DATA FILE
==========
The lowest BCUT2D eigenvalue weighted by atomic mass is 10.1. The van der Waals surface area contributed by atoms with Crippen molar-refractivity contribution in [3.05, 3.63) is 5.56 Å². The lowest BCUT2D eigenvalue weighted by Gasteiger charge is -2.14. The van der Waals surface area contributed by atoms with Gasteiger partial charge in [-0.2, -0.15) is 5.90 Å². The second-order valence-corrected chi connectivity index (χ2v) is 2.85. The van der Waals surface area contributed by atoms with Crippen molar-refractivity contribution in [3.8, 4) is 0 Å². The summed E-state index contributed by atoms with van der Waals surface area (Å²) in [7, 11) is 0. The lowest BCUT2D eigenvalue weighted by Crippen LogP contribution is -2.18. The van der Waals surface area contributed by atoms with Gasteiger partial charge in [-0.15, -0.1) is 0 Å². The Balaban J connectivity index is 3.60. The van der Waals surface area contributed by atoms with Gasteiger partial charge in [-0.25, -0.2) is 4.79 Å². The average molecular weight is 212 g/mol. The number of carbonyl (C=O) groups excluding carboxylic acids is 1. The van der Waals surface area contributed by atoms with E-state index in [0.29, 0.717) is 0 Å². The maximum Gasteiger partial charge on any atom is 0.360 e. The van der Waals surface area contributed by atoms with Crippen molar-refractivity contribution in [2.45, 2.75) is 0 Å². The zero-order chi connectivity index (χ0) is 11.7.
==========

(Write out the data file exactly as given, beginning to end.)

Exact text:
The lowest BCUT2D eigenvalue weighted by atomic mass is 10.1. The van der Waals surface area contributed by atoms with Crippen molar-refractivity contribution in [3.05, 3.63) is 5.56 Å². The lowest BCUT2D eigenvalue weighted by Gasteiger charge is -2.14. The van der Waals surface area contributed by atoms with Gasteiger partial charge in [-0.2, -0.15) is 5.90 Å². The second-order valence-corrected chi connectivity index (χ2v) is 2.85. The van der Waals surface area contributed by atoms with Crippen molar-refractivity contribution in [3.8, 4) is 0 Å². The summed E-state index contributed by atoms with van der Waals surface area (Å²) in [7, 11) is 0. The lowest BCUT2D eigenvalue weighted by Crippen LogP contribution is -2.18. The van der Waals surface area contributed by atoms with Gasteiger partial charge in [-0.15, -0.1) is 0 Å². The Balaban J connectivity index is 3.60. The van der Waals surface area contributed by atoms with Gasteiger partial charge in [-0.25, -0.2) is 4.79 Å². The average molecular weight is 212 g/mol. The number of carbonyl (C=O) groups excluding carboxylic acids is 1. The van der Waals surface area contributed by atoms with E-state index in [0.29, 0.717) is 0 Å². The maximum Gasteiger partial charge on any atom is 0.360 e. The van der Waals surface area contributed by atoms with Crippen molar-refractivity contribution in [2.45, 2.75) is 0 Å². The zero-order chi connectivity index (χ0) is 11.7.